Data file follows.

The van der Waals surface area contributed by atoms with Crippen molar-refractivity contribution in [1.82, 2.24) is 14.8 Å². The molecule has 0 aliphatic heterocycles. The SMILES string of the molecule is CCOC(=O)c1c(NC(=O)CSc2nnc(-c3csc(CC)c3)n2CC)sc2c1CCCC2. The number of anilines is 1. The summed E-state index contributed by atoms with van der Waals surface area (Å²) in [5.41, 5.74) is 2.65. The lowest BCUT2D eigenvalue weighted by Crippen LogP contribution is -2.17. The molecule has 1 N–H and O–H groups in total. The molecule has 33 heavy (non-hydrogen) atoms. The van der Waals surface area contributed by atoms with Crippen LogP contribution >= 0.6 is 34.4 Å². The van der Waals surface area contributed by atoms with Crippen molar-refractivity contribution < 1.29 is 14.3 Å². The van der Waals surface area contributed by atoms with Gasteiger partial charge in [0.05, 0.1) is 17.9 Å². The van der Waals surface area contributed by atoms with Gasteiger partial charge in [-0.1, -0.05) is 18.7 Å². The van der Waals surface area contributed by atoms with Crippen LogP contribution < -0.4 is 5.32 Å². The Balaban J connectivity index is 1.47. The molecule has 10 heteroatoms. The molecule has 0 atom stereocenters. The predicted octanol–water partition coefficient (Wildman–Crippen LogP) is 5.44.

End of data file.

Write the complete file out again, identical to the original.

The van der Waals surface area contributed by atoms with Crippen molar-refractivity contribution in [1.82, 2.24) is 14.8 Å². The molecule has 0 aliphatic heterocycles. The SMILES string of the molecule is CCOC(=O)c1c(NC(=O)CSc2nnc(-c3csc(CC)c3)n2CC)sc2c1CCCC2. The number of anilines is 1. The summed E-state index contributed by atoms with van der Waals surface area (Å²) in [5.41, 5.74) is 2.65. The lowest BCUT2D eigenvalue weighted by Crippen LogP contribution is -2.17. The molecule has 1 N–H and O–H groups in total. The molecule has 33 heavy (non-hydrogen) atoms. The van der Waals surface area contributed by atoms with Crippen LogP contribution >= 0.6 is 34.4 Å². The van der Waals surface area contributed by atoms with Crippen molar-refractivity contribution < 1.29 is 14.3 Å². The van der Waals surface area contributed by atoms with Gasteiger partial charge in [0.05, 0.1) is 17.9 Å². The van der Waals surface area contributed by atoms with Gasteiger partial charge in [-0.1, -0.05) is 18.7 Å². The van der Waals surface area contributed by atoms with Crippen LogP contribution < -0.4 is 5.32 Å². The Balaban J connectivity index is 1.47. The molecule has 10 heteroatoms. The molecule has 0 atom stereocenters. The predicted octanol–water partition coefficient (Wildman–Crippen LogP) is 5.44.